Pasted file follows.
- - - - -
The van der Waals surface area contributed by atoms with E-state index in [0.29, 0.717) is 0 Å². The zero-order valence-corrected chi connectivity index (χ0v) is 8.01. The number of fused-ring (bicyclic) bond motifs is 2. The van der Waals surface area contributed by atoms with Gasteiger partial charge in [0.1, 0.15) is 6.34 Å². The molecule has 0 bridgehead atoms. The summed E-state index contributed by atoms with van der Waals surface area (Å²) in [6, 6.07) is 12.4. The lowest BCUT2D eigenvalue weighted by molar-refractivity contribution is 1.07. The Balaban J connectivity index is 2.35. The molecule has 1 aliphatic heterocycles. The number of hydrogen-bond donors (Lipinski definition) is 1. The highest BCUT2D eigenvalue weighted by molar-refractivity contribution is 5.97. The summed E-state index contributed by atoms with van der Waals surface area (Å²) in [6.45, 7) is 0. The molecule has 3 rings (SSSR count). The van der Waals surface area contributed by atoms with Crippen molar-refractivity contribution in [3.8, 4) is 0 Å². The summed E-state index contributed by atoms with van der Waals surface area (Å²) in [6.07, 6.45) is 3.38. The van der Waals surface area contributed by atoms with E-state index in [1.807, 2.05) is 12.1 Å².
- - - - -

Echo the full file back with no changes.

The van der Waals surface area contributed by atoms with E-state index in [0.29, 0.717) is 0 Å². The zero-order valence-corrected chi connectivity index (χ0v) is 8.01. The number of fused-ring (bicyclic) bond motifs is 2. The van der Waals surface area contributed by atoms with Gasteiger partial charge in [0.1, 0.15) is 6.34 Å². The molecule has 0 bridgehead atoms. The summed E-state index contributed by atoms with van der Waals surface area (Å²) in [6, 6.07) is 12.4. The lowest BCUT2D eigenvalue weighted by molar-refractivity contribution is 1.07. The Balaban J connectivity index is 2.35. The molecule has 1 aliphatic heterocycles. The number of hydrogen-bond donors (Lipinski definition) is 1. The highest BCUT2D eigenvalue weighted by molar-refractivity contribution is 5.97. The summed E-state index contributed by atoms with van der Waals surface area (Å²) in [6.45, 7) is 0. The molecule has 3 rings (SSSR count). The van der Waals surface area contributed by atoms with Crippen molar-refractivity contribution in [3.8, 4) is 0 Å². The summed E-state index contributed by atoms with van der Waals surface area (Å²) in [6.07, 6.45) is 3.38. The van der Waals surface area contributed by atoms with E-state index in [1.807, 2.05) is 12.1 Å².